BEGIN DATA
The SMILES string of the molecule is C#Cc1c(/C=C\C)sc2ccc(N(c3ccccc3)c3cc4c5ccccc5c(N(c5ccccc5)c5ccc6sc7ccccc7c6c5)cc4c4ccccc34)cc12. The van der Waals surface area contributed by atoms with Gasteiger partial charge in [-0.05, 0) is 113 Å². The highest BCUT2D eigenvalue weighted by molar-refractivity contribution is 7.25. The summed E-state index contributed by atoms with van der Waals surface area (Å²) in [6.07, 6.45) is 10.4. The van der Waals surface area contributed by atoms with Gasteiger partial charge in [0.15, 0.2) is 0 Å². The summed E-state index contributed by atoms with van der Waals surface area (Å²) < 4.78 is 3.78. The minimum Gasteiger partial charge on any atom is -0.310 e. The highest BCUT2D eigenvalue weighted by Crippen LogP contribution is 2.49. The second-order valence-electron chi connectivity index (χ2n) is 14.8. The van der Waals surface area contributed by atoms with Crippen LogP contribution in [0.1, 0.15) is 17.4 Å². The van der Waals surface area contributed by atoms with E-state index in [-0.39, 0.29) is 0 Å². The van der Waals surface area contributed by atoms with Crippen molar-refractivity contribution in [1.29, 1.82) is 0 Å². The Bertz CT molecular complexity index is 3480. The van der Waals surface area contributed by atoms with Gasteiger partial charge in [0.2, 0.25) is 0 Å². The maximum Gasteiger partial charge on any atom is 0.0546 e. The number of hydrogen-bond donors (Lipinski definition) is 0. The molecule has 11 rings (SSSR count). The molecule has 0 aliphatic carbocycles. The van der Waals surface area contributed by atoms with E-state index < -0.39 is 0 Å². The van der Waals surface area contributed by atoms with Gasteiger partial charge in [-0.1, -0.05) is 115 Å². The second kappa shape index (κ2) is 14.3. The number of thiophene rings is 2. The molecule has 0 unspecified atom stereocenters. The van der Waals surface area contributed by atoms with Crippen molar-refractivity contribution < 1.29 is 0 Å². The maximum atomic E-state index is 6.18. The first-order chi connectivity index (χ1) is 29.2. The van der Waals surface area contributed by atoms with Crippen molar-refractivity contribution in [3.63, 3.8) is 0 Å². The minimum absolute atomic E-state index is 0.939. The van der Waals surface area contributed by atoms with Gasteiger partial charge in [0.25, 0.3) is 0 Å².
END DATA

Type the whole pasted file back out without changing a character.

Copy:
The SMILES string of the molecule is C#Cc1c(/C=C\C)sc2ccc(N(c3ccccc3)c3cc4c5ccccc5c(N(c5ccccc5)c5ccc6sc7ccccc7c6c5)cc4c4ccccc34)cc12. The van der Waals surface area contributed by atoms with Gasteiger partial charge in [-0.05, 0) is 113 Å². The highest BCUT2D eigenvalue weighted by molar-refractivity contribution is 7.25. The summed E-state index contributed by atoms with van der Waals surface area (Å²) in [6.07, 6.45) is 10.4. The van der Waals surface area contributed by atoms with Gasteiger partial charge in [0.15, 0.2) is 0 Å². The summed E-state index contributed by atoms with van der Waals surface area (Å²) < 4.78 is 3.78. The minimum Gasteiger partial charge on any atom is -0.310 e. The highest BCUT2D eigenvalue weighted by Crippen LogP contribution is 2.49. The second-order valence-electron chi connectivity index (χ2n) is 14.8. The van der Waals surface area contributed by atoms with Crippen LogP contribution in [0.1, 0.15) is 17.4 Å². The van der Waals surface area contributed by atoms with E-state index in [-0.39, 0.29) is 0 Å². The van der Waals surface area contributed by atoms with Crippen molar-refractivity contribution in [1.29, 1.82) is 0 Å². The Bertz CT molecular complexity index is 3480. The van der Waals surface area contributed by atoms with Gasteiger partial charge in [0.2, 0.25) is 0 Å². The maximum Gasteiger partial charge on any atom is 0.0546 e. The number of hydrogen-bond donors (Lipinski definition) is 0. The molecule has 11 rings (SSSR count). The molecule has 0 aliphatic carbocycles. The van der Waals surface area contributed by atoms with E-state index < -0.39 is 0 Å². The van der Waals surface area contributed by atoms with Gasteiger partial charge in [-0.1, -0.05) is 115 Å². The second kappa shape index (κ2) is 14.3. The number of thiophene rings is 2. The molecule has 0 unspecified atom stereocenters. The van der Waals surface area contributed by atoms with Crippen molar-refractivity contribution < 1.29 is 0 Å². The maximum atomic E-state index is 6.18. The first-order chi connectivity index (χ1) is 29.2. The van der Waals surface area contributed by atoms with Crippen molar-refractivity contribution in [3.63, 3.8) is 0 Å². The minimum absolute atomic E-state index is 0.939. The van der Waals surface area contributed by atoms with Gasteiger partial charge in [0.25, 0.3) is 0 Å².